US senator: Metro-North fined $552,000 past decade

Published on NewsOK Modified: April 18, 2014 at 6:58 pm •  Published: April 18, 2014
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NEW HAVEN, Conn. (AP) — Metro-North, the nation's second-largest commuter railroad, has been fined $552,000 over the past decade for safety violations and defects, U.S. Sen. Richard Blumenthal said Friday.

The Connecticut Democrat announced the fines for 139 violations since 2004 in his latest bid to draw attention to what he describes as a need to restore safety and reliability to the railroad.

Defects and violations are commonly found during inspections and audits, a spokesman for the Federal Railroad Administration said, and Metro-North said it has been implementing significant measures to improve safety. The railroad had two derailments last year, one in New York City that left four passengers dead and one in Bridgeport that injured dozens. It carried more than 83.4 million riders between New York City and its suburbs last year.

"While not every reported defect is a serious safety threat, the magnitude of violations is deeply troubling," Blumenthal said. "The pertinence and practical importance of these defects is staggeringly clear."

The derailments are under investigation by the National Transportation Safety Board.

Metro-North has made tremendous strides in improving its safety culture, spokeswoman Marjorie Anders said. The railroad did a thorough inspection of its tracks and other infrastructure, tightened safeguards on when tracks are put back into service and is implementing other improvements such as anonymous reporting of near-accidents, she said.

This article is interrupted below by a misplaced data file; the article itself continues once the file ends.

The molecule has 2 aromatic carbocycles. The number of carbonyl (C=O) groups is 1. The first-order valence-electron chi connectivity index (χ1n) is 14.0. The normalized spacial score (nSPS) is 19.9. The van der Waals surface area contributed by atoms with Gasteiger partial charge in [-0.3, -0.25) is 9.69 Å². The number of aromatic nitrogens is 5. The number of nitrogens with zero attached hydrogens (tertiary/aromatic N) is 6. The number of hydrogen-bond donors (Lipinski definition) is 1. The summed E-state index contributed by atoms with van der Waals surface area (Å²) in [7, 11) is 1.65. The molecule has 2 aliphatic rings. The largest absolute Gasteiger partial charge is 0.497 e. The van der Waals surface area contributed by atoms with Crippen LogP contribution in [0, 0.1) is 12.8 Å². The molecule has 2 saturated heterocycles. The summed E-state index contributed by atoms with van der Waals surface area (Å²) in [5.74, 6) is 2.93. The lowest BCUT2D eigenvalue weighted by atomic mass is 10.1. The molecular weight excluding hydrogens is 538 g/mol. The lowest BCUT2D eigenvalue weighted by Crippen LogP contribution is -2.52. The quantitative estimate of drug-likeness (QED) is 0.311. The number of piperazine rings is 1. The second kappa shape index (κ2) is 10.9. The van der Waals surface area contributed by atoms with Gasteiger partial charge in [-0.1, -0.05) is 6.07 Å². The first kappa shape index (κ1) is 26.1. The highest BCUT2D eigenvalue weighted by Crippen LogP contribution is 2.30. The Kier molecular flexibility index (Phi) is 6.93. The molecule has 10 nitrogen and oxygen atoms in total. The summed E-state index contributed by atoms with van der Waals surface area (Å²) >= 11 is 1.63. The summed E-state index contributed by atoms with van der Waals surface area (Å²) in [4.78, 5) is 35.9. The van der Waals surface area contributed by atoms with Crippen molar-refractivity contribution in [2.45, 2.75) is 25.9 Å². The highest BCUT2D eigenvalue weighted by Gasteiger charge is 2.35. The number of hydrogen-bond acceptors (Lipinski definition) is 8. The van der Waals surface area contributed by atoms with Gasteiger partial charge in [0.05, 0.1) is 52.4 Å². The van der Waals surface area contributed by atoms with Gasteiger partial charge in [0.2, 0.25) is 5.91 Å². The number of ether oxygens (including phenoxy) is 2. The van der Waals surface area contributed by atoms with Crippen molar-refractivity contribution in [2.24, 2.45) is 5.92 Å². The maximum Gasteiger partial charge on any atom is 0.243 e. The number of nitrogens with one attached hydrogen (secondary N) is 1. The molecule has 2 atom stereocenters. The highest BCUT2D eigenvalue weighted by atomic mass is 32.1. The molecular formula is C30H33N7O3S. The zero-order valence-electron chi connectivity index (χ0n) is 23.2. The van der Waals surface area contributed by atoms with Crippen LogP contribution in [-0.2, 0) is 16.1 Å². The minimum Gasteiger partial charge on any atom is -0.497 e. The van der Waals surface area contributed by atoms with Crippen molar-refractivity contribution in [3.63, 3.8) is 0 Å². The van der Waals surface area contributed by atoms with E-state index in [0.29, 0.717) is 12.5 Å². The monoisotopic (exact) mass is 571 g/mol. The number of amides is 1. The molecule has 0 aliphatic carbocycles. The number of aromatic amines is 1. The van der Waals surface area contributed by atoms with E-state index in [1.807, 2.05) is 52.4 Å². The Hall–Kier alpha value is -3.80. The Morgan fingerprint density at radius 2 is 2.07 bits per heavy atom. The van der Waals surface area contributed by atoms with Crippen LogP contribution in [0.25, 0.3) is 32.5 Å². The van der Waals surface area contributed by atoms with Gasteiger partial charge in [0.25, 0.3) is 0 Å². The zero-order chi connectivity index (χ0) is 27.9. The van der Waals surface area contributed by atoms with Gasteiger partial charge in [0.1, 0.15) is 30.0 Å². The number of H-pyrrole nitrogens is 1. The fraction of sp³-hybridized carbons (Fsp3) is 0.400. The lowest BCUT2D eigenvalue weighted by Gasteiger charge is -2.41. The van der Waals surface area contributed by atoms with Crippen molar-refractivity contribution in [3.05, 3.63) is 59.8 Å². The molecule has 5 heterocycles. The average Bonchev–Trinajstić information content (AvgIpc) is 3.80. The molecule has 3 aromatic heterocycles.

"Metro-North Railroad is working every day with the Federal Railroad Administration and National Transportation Safety Board to correct the safety issues raised by the recent tragic accidents and the subsequent federal review and recommendations," Anders said. "We share Senator Blumenthal's objective, which is ensuring the safety of our customers, employees and the public at large."

While Metro-North was fined $552,000, the railroad ultimately paid about $239,000 after settlement negotiations required by federal law, according to figures provided by Blumenthal.

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